Over a year has passed since the Ebola outbreak in West Africa began. In that narrow window of time, the disease has claimed more than 10,000 lives, stalled economic growth, and hampered -- if not reversed -- gains the region had made in strengthening public health infrastructure and service delivery.
Behind the numbers lies an unusually complex set of forces shaping the world economy. Some, such as the decline in the price of oil and the evolution of exchange rates, are highly visible. Some, from crisis legacies to lower potential growth, play more of behind-the-scenes role but are important nevertheless. Let me briefly review them.
In 2013, McKinsey & Company predicted that by 2025 almost 230 Fortune Global 500 companies would be based in cities in the emerging markets. Whilst I can't yet comment on whether this prediction is likely to come true, it is interesting to look at how companies are shifting their focus to these developing countries.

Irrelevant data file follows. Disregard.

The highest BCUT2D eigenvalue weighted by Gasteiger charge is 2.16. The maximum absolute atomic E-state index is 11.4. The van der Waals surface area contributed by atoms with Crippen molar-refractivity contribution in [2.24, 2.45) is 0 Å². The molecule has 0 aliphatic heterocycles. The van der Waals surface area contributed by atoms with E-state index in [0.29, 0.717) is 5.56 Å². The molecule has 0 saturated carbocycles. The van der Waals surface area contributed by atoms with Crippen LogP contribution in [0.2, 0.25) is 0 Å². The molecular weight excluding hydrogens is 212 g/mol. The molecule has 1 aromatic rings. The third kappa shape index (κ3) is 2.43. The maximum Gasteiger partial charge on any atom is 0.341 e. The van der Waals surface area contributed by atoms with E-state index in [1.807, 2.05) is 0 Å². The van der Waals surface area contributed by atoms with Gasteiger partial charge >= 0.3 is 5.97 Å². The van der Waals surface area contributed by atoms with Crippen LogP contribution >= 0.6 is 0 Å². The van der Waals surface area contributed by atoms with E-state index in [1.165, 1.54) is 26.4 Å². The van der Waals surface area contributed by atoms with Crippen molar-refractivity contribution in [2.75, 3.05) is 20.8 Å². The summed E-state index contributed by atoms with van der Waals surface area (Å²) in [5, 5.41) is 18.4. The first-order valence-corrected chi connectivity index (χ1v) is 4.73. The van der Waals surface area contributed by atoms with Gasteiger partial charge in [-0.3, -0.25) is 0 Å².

SAN FRANCISCO -- To overcome the drag on growth of an aging world, we need to be smarter and more effective in everything that we do. We don't need to reinvent the wheel -- just by adopting best practices that already exist will get us most of the way to where we need to be. Fully embracing new technologies will do the rest.
Decades ago, private capital flowing into developing countries was a small fraction of aid dollars. Since then, that private capital investment has grown roughly 100-fold and the ratio of aid to investment has flipped. Today, every $1 in aid to developing nations is dwarfed by nearly $7 in private investment.
On the heels of the President calling on Congress during the State of the Union to grant him trade promotion authority "to protect American workers, with strong new trade deals from Asia to Europe that aren't just free, but fair," it is worth noting a fascinating study released recently on global connectedness.